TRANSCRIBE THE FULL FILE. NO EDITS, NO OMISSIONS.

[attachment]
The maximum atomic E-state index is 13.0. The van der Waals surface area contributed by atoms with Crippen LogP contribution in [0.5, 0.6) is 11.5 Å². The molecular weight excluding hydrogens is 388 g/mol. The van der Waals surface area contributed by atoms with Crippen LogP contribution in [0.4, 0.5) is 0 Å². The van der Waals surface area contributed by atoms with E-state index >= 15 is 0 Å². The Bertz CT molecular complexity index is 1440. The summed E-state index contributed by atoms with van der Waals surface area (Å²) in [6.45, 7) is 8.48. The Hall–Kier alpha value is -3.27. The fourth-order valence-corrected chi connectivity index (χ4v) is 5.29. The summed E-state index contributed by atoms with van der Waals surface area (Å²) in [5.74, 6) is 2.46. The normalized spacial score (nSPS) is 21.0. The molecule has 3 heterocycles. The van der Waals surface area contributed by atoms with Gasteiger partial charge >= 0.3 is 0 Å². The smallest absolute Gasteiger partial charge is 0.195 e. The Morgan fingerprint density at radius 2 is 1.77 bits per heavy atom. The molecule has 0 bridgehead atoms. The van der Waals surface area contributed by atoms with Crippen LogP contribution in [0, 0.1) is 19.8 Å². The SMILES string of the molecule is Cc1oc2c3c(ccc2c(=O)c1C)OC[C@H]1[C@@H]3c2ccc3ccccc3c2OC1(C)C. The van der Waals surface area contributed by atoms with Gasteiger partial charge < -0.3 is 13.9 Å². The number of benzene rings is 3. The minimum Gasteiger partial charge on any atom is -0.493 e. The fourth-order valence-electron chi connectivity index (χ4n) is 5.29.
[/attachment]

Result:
The maximum atomic E-state index is 13.0. The van der Waals surface area contributed by atoms with Crippen LogP contribution in [0.5, 0.6) is 11.5 Å². The molecular weight excluding hydrogens is 388 g/mol. The van der Waals surface area contributed by atoms with Crippen LogP contribution in [0.4, 0.5) is 0 Å². The van der Waals surface area contributed by atoms with E-state index >= 15 is 0 Å². The Bertz CT molecular complexity index is 1440. The summed E-state index contributed by atoms with van der Waals surface area (Å²) in [6.45, 7) is 8.48. The Hall–Kier alpha value is -3.27. The fourth-order valence-corrected chi connectivity index (χ4v) is 5.29. The summed E-state index contributed by atoms with van der Waals surface area (Å²) in [5.74, 6) is 2.46. The normalized spacial score (nSPS) is 21.0. The molecule has 3 heterocycles. The van der Waals surface area contributed by atoms with Gasteiger partial charge >= 0.3 is 0 Å². The smallest absolute Gasteiger partial charge is 0.195 e. The Morgan fingerprint density at radius 2 is 1.77 bits per heavy atom. The molecule has 0 bridgehead atoms. The van der Waals surface area contributed by atoms with Crippen LogP contribution in [0, 0.1) is 19.8 Å². The SMILES string of the molecule is Cc1oc2c3c(ccc2c(=O)c1C)OC[C@H]1[C@@H]3c2ccc3ccccc3c2OC1(C)C. The van der Waals surface area contributed by atoms with Gasteiger partial charge < -0.3 is 13.9 Å². The number of benzene rings is 3. The minimum Gasteiger partial charge on any atom is -0.493 e. The fourth-order valence-electron chi connectivity index (χ4n) is 5.29.